Downtown View:The World Will End

By Karen Cord Taylor

One of the entertaining aspects of living in downtown Boston is to watch the doomsayers. Whenever a new development or a large undertaking is proposed, someone claims it will ruin Boston forever.

Back in the 1990s, it was the structure that later acquired that clunky name, “The Leonard P. Zakim Bunker Hill Bridge.”

A man in the Back Bay was in a dither, and he wasn’t the only one. “That thing will have eight lanes,” he scowled. He predicted that it would be a monstrosity, that it would destroy the river, that everyone would hate it.

We know how that turned out.

My own neighborhood of Beacon Hill has suffered from panic attacks. For years restaurants were denied wine and beer licenses because soused diners would surely go wild in the streets. Then restaurants could apply for a wine and beer license only after a year had passed since their opening. Finally, and we probably owe it all to Julia Child, diners protested enough that the waiting period was eliminated. Most people decided they wanted wine with a nice dinner. And things were fine. Then several restaurants applied for full liquor licenses. This was a calamity, neighborhood leaders asserted. One restaurateur who had promised not to seek a full liquor license actually sought one. He won in court, and nothing bad happened except that he angered neighborhood leaders. Soon after, most neighborhood restaurants sought full liquor licenses. Residents claimed their property values would plummet, and Charles Street would become raucous. The world would end.

We know how that turned out too. Neighbors themselves showed up at the bars, property values rose, and no one complained about rowdy patrons. A better life for everyone.

We hear similar exaggerations from the presidential candidates (and from messages in my email’s junk box.) Remember how half the country was afraid of Ebola? It was way across the ocean, and Gov. Chris Christie basically imprisoned a woman who had returned from Africa. But no one in the U.S. got it.

Now it is the Zika virus. It seems prudent for women who might be pregnant to steer clear of infected areas, but apparently no one else is in danger.

More feared than anything is ISIS. To hear some candidates, ISIS is right now storming our borders and beheading us all. Marco Rubio roars he will deprive anyone suspicious he catches of those constitutional rights we have so lovingly protected for almost 250 years and throw those guys into Guantanamo. His roar is amusing coming from his baby face. We’ve gone that route before, and it lost us our souls.

Rubio knows his swagger will get some approval since anywhere from 40 to 90 percent of Americans, depending on who’s counting, are afraid of terrorists affiliated with ISIS, according to CNN, the Washington Post and the Washington Examiner.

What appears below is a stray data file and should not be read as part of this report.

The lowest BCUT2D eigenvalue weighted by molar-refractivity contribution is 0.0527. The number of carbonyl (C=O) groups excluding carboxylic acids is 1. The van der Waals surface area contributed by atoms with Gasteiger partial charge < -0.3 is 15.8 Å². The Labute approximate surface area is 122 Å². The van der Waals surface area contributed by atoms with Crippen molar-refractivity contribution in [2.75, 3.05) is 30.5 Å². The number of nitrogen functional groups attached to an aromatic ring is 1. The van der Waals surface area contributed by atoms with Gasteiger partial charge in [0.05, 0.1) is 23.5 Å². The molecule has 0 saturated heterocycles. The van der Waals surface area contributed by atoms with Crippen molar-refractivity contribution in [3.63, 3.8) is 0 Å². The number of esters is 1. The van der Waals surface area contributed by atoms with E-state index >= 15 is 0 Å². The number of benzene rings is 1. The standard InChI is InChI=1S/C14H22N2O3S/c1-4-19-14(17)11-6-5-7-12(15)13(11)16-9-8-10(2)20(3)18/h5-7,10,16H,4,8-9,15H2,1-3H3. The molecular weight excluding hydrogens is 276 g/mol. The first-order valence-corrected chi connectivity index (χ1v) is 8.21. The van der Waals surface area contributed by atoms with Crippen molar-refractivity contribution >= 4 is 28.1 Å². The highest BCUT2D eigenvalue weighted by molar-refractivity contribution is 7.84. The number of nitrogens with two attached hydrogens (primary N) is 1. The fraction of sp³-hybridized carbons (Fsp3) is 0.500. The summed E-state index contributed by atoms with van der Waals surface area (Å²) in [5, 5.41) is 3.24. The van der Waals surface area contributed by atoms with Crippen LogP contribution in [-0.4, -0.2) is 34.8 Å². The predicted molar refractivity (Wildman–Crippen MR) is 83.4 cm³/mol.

Whatever happened to the “home of the brave?”

With more than 32,000 Americans killed in motor vehicle accidents each year, according to the Insurance Institute for Highway Safety, shouldn’t we be more afraid of getting into our cars?

Here’s what I’m afraid of—the dark, bears, airplane turbulence, streets with no pedestrians, staying alone in a rural area. My fears are mostly irrational. I treat them that way.

One theory—people have boring lives, so fear adds excitement. One piece of evidence is the many horror movies popular now.

Maybe people truly believe one building will destroy the neighborhood, or one new hotel will make traffic so bad everything will stand still. Maybe they don’t want change. Maybe they are right, maybe not.

With Wynn waiting for construction to begin on the Everett casino, the talk of how we will all become crazed gamblers has been redirected to complaints about how bad the traffic will be. Wynn and Mayor Walsh have worked things out, but Somerville’s mayor is suing. Maybe traffic will be terrible. Maybe it will pollute the waterways. Or maybe the growing popularity of Assembly Square will have more effect than Wynn.

Building even regrettable skyscrapers like Harbor Towers or what used to be called the Bank of Boston has not hurt the city much. Paul Rudolph’s monstrosity of a state office building, as badly kept as it is, has not destroyed Cambridge Street. Neither has the city been destroyed by the expansion of liquor licenses, the deregulation of Blue Laws, or the opening of medical marijuana shops. Marijuana shops actually might provide a bit of levity as we watch who goes in and speculate on what medical condition they might have.

Look back at the tragedies that occurred since the middle of the last century—the Kennedys’ and King’s assassinations. Viet Nam. Nixon’s crimes. September 11. Wall Street’s and the banks’ cheating that led to a crippling recession.

It’s what we can’t imagine that we should really be afraid of.

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